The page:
Differential expression of estrogen receptors alpha and beta in the spinal cord during postnatal development: Localization in glial cells

Paola Platania, Floriana Laureanti, Maria Bellomo, Rosario Giuffrida, Anna Maria Giuffrida-Stella, Maria Vincenza Catania, Maria Angela Sortino

Research output: Contribution to journalArticlepeer-review


Estrogens are recognized as neuroprotective and neurotrophic agents in the central nervous system. They are involved in neuronal differentiation and survival and promote neural development. Estrogen receptors alpha (ER-α) and beta (ER-β) are predominantly expressed in neurons, whereas their presence in glial cells in vivo is more controversial. Changes in their expression during development have been described in different brain areas, but little is known about their presence in the spinal cord. We have carried out an immunohistochemical study in an attempt to analyze the expression of both ERs in astrocytes and oligodendrocytes of the rat spinal cord and their modifications during postnatal development. RT-PCR analysis of whole spinal cord extracts from 4-, 12-, and 25-day-old and adult rats indicated changes in the expression of both receptors during maturation. Immunohistochemistry of slices of the lumbar tract revealed that in an area of the ventral spinal cord that does not contain neuronal cell bodies, but mainly fibers and glial cells, both ER-α and ER-β can be detected. Immunostaining is clearly nuclear, and, in the case of ER-α, both markedly positive and weakly labeled cells can be identified. ER-α is expressed during early development to progressively decline in the adult stage. In contrast, the ER-β signal is low and peaks at postnatal day 25, whereas it is almost undetectable at other ages. Colocalization studies revealed that, at postnatal day 25, ER-α and ER-β are expressed in astrocytes (identified by the specific marker glial fibrillar acidic protein) and oligodendrocytes (labeled by antimyelin 2′,3′-cyclic nucleotide 3′-phosphodiesterase). The present results confirm the expression of ER-α and ER-β in glial cells in vivo and suggest that, also in the spinal cord, glial cells may contribute to the effects of estrogen during development.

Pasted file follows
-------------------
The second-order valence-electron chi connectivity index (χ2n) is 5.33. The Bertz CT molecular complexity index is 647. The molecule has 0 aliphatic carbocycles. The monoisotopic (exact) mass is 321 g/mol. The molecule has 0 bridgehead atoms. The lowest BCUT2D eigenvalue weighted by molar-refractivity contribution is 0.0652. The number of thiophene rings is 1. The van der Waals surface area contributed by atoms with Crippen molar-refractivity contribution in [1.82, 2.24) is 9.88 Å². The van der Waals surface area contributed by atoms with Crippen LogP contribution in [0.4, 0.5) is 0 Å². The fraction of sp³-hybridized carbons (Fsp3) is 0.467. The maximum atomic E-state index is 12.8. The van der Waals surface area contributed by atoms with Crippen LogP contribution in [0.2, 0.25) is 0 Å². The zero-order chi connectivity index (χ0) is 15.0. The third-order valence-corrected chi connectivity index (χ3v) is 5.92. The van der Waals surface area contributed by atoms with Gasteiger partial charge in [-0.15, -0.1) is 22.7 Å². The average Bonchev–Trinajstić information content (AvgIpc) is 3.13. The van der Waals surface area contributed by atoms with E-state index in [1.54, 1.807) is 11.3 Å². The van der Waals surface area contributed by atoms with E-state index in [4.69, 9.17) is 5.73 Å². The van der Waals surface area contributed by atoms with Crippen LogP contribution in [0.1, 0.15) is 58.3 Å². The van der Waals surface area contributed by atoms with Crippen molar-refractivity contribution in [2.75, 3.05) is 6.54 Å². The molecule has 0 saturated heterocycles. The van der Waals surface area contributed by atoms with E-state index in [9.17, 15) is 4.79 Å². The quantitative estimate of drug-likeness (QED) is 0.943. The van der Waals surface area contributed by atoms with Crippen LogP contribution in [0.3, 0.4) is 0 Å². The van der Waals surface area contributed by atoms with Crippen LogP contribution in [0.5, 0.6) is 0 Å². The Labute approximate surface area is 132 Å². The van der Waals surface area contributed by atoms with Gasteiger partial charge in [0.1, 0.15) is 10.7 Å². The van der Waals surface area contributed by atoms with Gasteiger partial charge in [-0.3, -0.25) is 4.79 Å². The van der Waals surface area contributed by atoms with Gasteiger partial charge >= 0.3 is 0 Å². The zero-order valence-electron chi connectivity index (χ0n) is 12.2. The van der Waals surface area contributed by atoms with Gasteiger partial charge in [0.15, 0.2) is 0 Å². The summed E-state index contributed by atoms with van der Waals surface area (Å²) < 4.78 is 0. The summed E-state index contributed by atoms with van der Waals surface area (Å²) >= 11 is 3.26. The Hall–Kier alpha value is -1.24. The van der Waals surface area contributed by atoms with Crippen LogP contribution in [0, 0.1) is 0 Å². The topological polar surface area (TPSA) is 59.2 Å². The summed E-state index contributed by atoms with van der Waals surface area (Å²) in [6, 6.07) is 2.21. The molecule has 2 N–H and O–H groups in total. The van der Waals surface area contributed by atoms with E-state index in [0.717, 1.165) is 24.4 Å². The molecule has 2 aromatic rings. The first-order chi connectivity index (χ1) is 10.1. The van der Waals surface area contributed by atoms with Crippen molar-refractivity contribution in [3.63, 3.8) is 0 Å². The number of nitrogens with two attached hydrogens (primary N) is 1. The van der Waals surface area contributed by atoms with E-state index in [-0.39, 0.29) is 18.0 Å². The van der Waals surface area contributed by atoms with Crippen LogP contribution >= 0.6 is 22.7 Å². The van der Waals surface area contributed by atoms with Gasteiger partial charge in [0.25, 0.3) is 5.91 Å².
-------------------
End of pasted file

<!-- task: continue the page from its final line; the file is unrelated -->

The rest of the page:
Original languageEnglish
Pages (from-to)334-340
Number of pages7
Issue number5
Publication statusPublished - 2003


  • Development
  • Glia
  • Gonadal steroid receptors
  • Immunocytochemistry
  • Molecular neuroendocrinology
  • Spinal cord

ASJC Scopus subject areas

  • Endocrinology
  • Neuroscience(all)


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